A Simple Test That Could Save Your Retirement

Sep 19, 2016
Author: Scott Hanson

The Biggest Dilemma You Face

If there was an emergency today, a terrorist attack, a natural disaster, or a sudden market sell-off that plunged the value of stocks by 40 or even 50 percent, what exactly would happen to your portfolio?

Would you lose 25 percent? 50 percent? Would you be ruined?

Given the up and down nature of the stock market, and considering that we are in the midst of one of the longest bull runs in history, if you haven’t been paying close attention to the allocation of your portfolio, now you should.

A History of Bulls Overtaken by Bears

It’s been over 2,700 days since our current bull market was born from the ruins of the Great Recession. This makes it the second longest bull market in history.1

The longest bull run in history occurred between 1987 and 2000, and, much like the market conditions of today, was largely built on technology. This was called the “dotcom” bubble, and during its unprecedented 13-year run, some experts called it: “A new economy, impervious to the threats of the past.”2

But, as they often do, circumstances changed.

From March 11th, 2000, until October 9th, 2002, the Nasdaq alone lost 78 percent of its value, going from a high of 5046.86, down to a low 1114.11.

The total loss to investors from 2000 until 2002 has been estimated to be in excess of $5 trillion.3

If the Market Collapsed Tomorrow, What Would Happen?

When the market plummets, what happens to your portfolio? There’s only one wrong way to answer this question, and that would be to simply say: “I have no idea.” It is the responsibility of you and your advisor to clearly understand how market fluctuations could harm (or help) you, and to allocate your portfolio in such a way as to minimize the effects of a major market downturn.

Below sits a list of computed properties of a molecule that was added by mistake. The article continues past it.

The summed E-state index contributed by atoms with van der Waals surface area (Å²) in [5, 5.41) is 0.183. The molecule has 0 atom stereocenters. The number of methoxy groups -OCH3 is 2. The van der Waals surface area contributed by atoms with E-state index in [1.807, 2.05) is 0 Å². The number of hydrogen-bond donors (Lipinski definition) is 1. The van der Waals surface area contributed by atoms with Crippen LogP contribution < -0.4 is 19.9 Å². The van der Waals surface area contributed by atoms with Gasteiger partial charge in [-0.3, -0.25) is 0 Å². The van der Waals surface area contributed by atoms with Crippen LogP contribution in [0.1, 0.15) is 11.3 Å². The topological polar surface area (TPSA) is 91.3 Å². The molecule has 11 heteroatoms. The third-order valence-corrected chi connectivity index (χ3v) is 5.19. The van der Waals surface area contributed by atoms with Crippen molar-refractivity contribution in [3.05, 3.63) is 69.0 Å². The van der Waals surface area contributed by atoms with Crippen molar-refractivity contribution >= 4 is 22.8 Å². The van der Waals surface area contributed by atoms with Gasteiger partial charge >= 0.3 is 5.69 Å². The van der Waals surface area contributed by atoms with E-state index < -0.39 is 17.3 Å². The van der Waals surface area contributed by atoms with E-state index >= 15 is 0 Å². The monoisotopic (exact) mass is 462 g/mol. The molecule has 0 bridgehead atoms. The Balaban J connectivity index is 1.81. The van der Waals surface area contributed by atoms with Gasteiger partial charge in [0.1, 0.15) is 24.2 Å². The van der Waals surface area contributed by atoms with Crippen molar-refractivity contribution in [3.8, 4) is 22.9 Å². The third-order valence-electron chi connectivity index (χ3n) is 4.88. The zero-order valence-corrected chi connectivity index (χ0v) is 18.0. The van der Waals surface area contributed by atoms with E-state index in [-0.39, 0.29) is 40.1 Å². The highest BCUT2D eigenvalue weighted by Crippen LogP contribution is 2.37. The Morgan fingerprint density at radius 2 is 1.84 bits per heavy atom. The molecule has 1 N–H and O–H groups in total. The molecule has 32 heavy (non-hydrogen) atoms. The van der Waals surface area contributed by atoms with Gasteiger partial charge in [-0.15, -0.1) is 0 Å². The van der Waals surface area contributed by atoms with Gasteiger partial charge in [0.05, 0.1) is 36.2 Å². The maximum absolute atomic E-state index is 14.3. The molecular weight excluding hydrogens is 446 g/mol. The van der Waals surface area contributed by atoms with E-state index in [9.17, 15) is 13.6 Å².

That’s because, as Pat McClain clearly explains in this special video, there are basically two costs to your portfolio. First, the fees that are charged to manage your money. (Because we’re a fiduciary, we believe that these fees should not be prohibitive.)

The second cost to your portfolio is concerned with your risk tolerance. This means that it is our goal to manage your portfolio so that your returns compensate you for something called “the cost of risk.”

One of the most worrisome realities we face at Hanson McClain is just how many people we meet with for the first time who have no idea what level of risk they are carrying in their portfolios. We’ve had people come to us who had saved millions of dollars, and yet who didn’t realize that a fairly typically market correction could devastate them financially.

How Do We Identify Your Optimum “Cost of Risk”?

To help us ensure you are being adequately compensated for your risk, we use a tool called the Portfolio Stress Test that can assess what may happen to your investments during a financial or geo-political event that causes a rapid rise or fall in the market.

Specifically, our Portfolio Stress Test not only analyzes 24 unique scenarios that could greatly impact you, it reveals how those fluctuations may harm your investments.

Get Your Portfolio Tested Now

Are you saving for the future? Do you have investments inside a 401(k), an IRA, or do you own individual stocks purchased through a broker or bank? If the stock market plunged by 50 percent tomorrow, how would that affect your portfolio?

We can tell you. Get a complimentary Portfolio Stress Test today.

[1] July 29th, 2016, CNN Money
[2] Andrew Beattie Investopedia Market Crashes: The Dotcom Crash
[3] February 26th, 2016 CNN Money

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